Here's where self-pacing comes in, and I take it pretty far. In general, as I said last week, except for asanas learned in class, I will only adopt a practice once I've reached the lesson containing the instructions for it. By my calculations, for instance, I will reach spinal breathing pranayama this November, siddhasana next June--by which time I may be limber enough to get my foot back there!--and the first mantra enhancement two years from now. By early 2023, at the age of fifty, I'll have the tools to approach the crown again, if I then see fit; this time, hopefully, to stay.

I am not at all under the impression that AYP requires us to wait so long. Self-pacing implies setting our own paces and adjusting as we go, and the lessons weren't even originally posted as far apart as that. To bind myself to this snail's pace in advance may seem extreme, and about this I would never suggest that someone else should do the same. I do it partly so that I don't have an excuse to look at the book (or otherwise worry about my practice) during the week, but can read, write, and adjust my practice in a single session at the weekend; but, more importantly, because of the tendency to overreach I mentioned, and because I really want to build a solid base of a steady habit while I focus on getting my everyday life working better. That's part of practice too, of course, karma yoga, and I won't be surprised if the journal ends up in that subforum instead, or even in "Yamas and Niyamas". I expect it depends on what I end up talking most about.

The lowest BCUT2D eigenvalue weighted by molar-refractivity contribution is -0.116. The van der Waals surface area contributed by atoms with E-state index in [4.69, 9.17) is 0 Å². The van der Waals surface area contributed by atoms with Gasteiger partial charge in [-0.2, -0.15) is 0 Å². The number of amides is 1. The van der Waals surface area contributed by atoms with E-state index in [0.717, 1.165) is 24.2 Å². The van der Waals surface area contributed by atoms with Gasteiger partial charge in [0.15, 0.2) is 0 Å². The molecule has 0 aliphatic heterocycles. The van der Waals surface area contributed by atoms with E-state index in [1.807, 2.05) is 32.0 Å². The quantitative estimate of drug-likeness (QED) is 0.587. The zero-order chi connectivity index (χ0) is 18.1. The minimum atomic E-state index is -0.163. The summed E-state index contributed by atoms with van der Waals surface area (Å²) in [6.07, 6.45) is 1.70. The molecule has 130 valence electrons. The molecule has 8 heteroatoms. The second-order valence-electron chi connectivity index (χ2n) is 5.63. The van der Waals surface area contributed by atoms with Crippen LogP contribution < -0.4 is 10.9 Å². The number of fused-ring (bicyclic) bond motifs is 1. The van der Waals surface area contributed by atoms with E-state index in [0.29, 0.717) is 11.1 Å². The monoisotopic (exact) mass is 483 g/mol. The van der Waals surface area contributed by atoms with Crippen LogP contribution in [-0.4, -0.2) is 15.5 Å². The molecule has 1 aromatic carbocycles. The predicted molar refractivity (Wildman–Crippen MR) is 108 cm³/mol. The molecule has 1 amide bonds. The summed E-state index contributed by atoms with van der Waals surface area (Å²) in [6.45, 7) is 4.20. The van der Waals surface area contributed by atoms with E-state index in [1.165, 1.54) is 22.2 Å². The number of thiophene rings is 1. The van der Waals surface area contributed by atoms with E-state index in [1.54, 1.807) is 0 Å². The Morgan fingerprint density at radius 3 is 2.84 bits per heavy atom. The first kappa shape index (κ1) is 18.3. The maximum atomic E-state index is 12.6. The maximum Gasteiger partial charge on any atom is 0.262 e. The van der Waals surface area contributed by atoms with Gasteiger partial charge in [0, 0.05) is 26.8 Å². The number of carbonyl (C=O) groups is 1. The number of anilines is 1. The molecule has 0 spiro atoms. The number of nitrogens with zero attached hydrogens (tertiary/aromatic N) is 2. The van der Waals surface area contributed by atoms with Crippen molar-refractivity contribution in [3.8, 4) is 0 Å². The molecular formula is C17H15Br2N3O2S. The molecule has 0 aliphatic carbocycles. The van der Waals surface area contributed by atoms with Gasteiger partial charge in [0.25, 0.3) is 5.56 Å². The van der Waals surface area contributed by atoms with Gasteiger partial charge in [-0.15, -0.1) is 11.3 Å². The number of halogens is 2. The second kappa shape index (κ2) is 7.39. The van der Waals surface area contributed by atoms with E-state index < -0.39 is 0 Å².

I'm making just two exceptions, asanas aside. Since there must be a practice, I've gone ahead and peeked at Lesson 13 for the instructions on deep meditation, the only essential element (besides resting, which I know how to do --not that I always remember).

The other exception is samyama. When I first read Lesson 150, the surprising expression that came to mind was "this is a matter of common decency," and that is how I've considered it ever since: worth doing for its own sake. While it's introduced late in the lessons, the only prerequisites--some inner silence, and of course stability in other practices--can be met early on. If ever I have gone ten weeks without a change to my practice set, nothing weird is happening, and I have the merest smidgeon of inner silence, I will permit myself to reintroduce samyama. I'll wait a more normal period, three or four months, after making that change to make sure it's stable, because, once it is, I don't intend to ever stop again.

Turning to the first lesson, "Why This Discussion?"--why indeed? I have not joined the still-extant AYP Yahoo group and so don't know how the early discussion went, but I can guess the consequences of opening a group called 'advancedyogapractices' and then sitting back: there would have been a flood of people joining, and some beginning to volunteer their knowledge, others asking questions, maybe even an argument already taking shape.